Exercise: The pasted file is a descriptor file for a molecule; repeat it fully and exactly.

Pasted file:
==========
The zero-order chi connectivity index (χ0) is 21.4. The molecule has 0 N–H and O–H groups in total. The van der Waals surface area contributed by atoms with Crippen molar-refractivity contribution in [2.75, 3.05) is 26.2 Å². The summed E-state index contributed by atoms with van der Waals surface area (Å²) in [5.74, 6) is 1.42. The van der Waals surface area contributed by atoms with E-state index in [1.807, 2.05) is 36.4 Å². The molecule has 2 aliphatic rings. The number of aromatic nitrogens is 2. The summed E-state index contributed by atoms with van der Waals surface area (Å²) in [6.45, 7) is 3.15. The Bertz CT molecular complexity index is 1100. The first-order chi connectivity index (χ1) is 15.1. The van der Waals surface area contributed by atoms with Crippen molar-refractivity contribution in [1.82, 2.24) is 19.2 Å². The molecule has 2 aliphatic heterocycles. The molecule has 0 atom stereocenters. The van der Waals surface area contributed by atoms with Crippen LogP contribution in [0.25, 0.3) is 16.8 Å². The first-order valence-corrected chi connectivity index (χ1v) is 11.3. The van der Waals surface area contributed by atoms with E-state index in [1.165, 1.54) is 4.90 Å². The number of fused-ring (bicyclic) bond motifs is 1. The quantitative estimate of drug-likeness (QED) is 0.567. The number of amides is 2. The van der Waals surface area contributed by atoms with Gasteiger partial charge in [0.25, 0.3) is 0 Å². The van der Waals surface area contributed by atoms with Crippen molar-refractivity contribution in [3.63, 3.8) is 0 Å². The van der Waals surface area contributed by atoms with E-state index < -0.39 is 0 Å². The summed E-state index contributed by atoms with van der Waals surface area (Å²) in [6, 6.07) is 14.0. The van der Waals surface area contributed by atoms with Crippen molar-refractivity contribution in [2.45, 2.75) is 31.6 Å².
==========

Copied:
The zero-order chi connectivity index (χ0) is 21.4. The molecule has 0 N–H and O–H groups in total. The van der Waals surface area contributed by atoms with Crippen molar-refractivity contribution in [2.75, 3.05) is 26.2 Å². The summed E-state index contributed by atoms with van der Waals surface area (Å²) in [5.74, 6) is 1.42. The van der Waals surface area contributed by atoms with E-state index in [1.807, 2.05) is 36.4 Å². The molecule has 2 aliphatic rings. The number of aromatic nitrogens is 2. The summed E-state index contributed by atoms with van der Waals surface area (Å²) in [6.45, 7) is 3.15. The Bertz CT molecular complexity index is 1100. The first-order chi connectivity index (χ1) is 15.1. The van der Waals surface area contributed by atoms with Crippen molar-refractivity contribution in [1.82, 2.24) is 19.2 Å². The molecule has 2 aliphatic heterocycles. The molecule has 0 atom stereocenters. The van der Waals surface area contributed by atoms with Crippen LogP contribution in [0.25, 0.3) is 16.8 Å². The first-order valence-corrected chi connectivity index (χ1v) is 11.3. The van der Waals surface area contributed by atoms with E-state index in [1.165, 1.54) is 4.90 Å². The number of fused-ring (bicyclic) bond motifs is 1. The quantitative estimate of drug-likeness (QED) is 0.567. The number of amides is 2. The van der Waals surface area contributed by atoms with Gasteiger partial charge in [0.25, 0.3) is 0 Å². The van der Waals surface area contributed by atoms with Crippen molar-refractivity contribution in [3.63, 3.8) is 0 Å². The van der Waals surface area contributed by atoms with E-state index < -0.39 is 0 Å². The summed E-state index contributed by atoms with van der Waals surface area (Å²) in [6, 6.07) is 14.0. The van der Waals surface area contributed by atoms with Crippen molar-refractivity contribution in [2.45, 2.75) is 31.6 Å².